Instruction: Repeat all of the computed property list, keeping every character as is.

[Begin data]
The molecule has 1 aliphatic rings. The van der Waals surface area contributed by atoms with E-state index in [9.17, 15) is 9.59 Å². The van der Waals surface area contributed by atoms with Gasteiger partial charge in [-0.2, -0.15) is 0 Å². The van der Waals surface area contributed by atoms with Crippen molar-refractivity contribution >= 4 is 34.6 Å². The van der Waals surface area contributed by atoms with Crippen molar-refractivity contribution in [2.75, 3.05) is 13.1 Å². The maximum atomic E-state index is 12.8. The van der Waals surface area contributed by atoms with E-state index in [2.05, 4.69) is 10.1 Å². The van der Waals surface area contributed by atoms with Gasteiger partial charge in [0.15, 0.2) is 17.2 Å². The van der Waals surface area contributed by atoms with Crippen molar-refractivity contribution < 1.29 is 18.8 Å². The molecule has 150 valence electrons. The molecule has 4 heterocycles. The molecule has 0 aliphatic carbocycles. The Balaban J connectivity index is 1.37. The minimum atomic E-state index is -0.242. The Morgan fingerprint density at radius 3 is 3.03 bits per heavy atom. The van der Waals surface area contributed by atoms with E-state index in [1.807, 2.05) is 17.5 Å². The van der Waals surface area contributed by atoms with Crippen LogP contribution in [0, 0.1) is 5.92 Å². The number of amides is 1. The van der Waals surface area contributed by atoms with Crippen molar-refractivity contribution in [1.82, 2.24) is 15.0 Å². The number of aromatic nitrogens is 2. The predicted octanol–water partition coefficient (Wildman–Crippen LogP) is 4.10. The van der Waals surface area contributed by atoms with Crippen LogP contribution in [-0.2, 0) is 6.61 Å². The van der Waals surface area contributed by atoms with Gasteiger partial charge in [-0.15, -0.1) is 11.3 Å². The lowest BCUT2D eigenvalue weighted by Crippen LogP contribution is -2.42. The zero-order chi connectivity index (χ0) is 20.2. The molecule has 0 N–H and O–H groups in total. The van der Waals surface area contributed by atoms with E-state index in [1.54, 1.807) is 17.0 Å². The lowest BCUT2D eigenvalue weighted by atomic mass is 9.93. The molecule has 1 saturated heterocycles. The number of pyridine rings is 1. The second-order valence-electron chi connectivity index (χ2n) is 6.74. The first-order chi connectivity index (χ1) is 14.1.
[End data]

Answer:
The molecule has 1 aliphatic rings. The van der Waals surface area contributed by atoms with E-state index in [9.17, 15) is 9.59 Å². The van der Waals surface area contributed by atoms with Gasteiger partial charge in [-0.2, -0.15) is 0 Å². The van der Waals surface area contributed by atoms with Crippen molar-refractivity contribution >= 4 is 34.6 Å². The van der Waals surface area contributed by atoms with Crippen molar-refractivity contribution in [2.75, 3.05) is 13.1 Å². The maximum atomic E-state index is 12.8. The van der Waals surface area contributed by atoms with E-state index in [2.05, 4.69) is 10.1 Å². The van der Waals surface area contributed by atoms with Gasteiger partial charge in [0.15, 0.2) is 17.2 Å². The van der Waals surface area contributed by atoms with Crippen molar-refractivity contribution < 1.29 is 18.8 Å². The molecule has 150 valence electrons. The molecule has 4 heterocycles. The molecule has 0 aliphatic carbocycles. The Balaban J connectivity index is 1.37. The minimum atomic E-state index is -0.242. The Morgan fingerprint density at radius 3 is 3.03 bits per heavy atom. The van der Waals surface area contributed by atoms with E-state index in [1.807, 2.05) is 17.5 Å². The van der Waals surface area contributed by atoms with Crippen LogP contribution in [0, 0.1) is 5.92 Å². The number of amides is 1. The van der Waals surface area contributed by atoms with Crippen molar-refractivity contribution in [1.82, 2.24) is 15.0 Å². The number of aromatic nitrogens is 2. The predicted octanol–water partition coefficient (Wildman–Crippen LogP) is 4.10. The van der Waals surface area contributed by atoms with Crippen LogP contribution in [-0.2, 0) is 6.61 Å². The van der Waals surface area contributed by atoms with Gasteiger partial charge in [-0.15, -0.1) is 11.3 Å². The lowest BCUT2D eigenvalue weighted by Crippen LogP contribution is -2.42. The zero-order chi connectivity index (χ0) is 20.2. The molecule has 0 N–H and O–H groups in total. The van der Waals surface area contributed by atoms with E-state index in [1.54, 1.807) is 17.0 Å². The lowest BCUT2D eigenvalue weighted by atomic mass is 9.93. The molecule has 1 saturated heterocycles. The number of pyridine rings is 1. The second-order valence-electron chi connectivity index (χ2n) is 6.74. The first-order chi connectivity index (χ1) is 14.1.